I have been able to work as a student respiratory technician while going to school. When working, I can perform any skills that I have learned in school up to that point. So, I started with the basics of doing nebulizers and other small things, and I have slowly moved up to help with the more critical patients in the ICU. Having this job has allowed me to get more comfortable with COVID-19 and being in a hospital setting. I have developed some essential skills of time management and how to remain calm in an emergency.
Another thing that I have realized during the coronavirus pandemic is how important respiratory therapists are. Seeing how COVID-19 affects each individual and how we are there to treat them and hopefully see them succeed has opened my eyes. I have gained immense respect for all health care workers, but I have also seen how important I will be as an RT.
We are in direct care with patients. And, while current visitor restrictions still remain in effect, we are the surrogate family for our patients. Showing compassion with my patients gives us both joy, especially when these patients are at their sickest.
Anytime you finish something and begin to start something new can be intimidating. During these next few months, I plan to focus on school and studying for my board exams, but I also plan to scope out all my options for jobs once graduating. It has been more challenging to get into hospitals for tours or to attend clinical, but I plan to take every opportunity to call RT departments to check out all my options.
Advice to future RT students
There is so much I could share. I received a lot of advice and different opinions before and while in school, so I know how overwhelming it can be. I suggest listening and taking it all in. Then choose what you think is best when you encounter each situation.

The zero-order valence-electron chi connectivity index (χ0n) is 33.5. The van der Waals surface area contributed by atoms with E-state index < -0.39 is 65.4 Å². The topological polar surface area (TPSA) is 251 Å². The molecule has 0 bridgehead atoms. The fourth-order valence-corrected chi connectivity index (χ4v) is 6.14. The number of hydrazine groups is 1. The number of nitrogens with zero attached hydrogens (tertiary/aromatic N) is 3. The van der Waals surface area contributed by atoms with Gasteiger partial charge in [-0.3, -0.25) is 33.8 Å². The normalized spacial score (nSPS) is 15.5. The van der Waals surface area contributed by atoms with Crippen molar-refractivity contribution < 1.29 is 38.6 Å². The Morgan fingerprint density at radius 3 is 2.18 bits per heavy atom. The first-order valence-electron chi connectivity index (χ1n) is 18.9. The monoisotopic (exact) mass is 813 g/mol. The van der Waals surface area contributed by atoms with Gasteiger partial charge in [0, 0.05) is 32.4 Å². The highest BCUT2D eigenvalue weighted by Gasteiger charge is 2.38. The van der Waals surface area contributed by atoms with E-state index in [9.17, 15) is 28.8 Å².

When asked, all of my classmates recommend taking all your general education classes needed for school before starting the RT program. This education path gives you much-needed time to focus on respiratory studies rather than available courses.
Another thing that we, as RT students, suggest, is getting some patient contact hours. Becoming a CNA or EMT, something in the health care field that will help develop the skills needed to care for patients, even in high-stress times.
Some other options to get a foot in the door are being a hostess or waiter at a local nursing home or working in the hospital’s kitchen. Gaining this experience will give you a feel for how the hospital works and will allow you to develop the skills needed to care for a patient.
One experience that I will always remember is shadowing a current RT before I even started school. This particular visit allowed me to see what day-to-day life is while working in the hospital. With COVID-19, these opportunities are not as available, but try to find a local RT and call them or meet with them to talk about what they do at work.
If I could tell you anything, it would be to believe in yourself. I know that sounds cheesy, but before going to RT school, I didn’t have the self-confidence and comfortability in my skin that I have now. I now know I am capable of way more than I had ever imagined and you are too!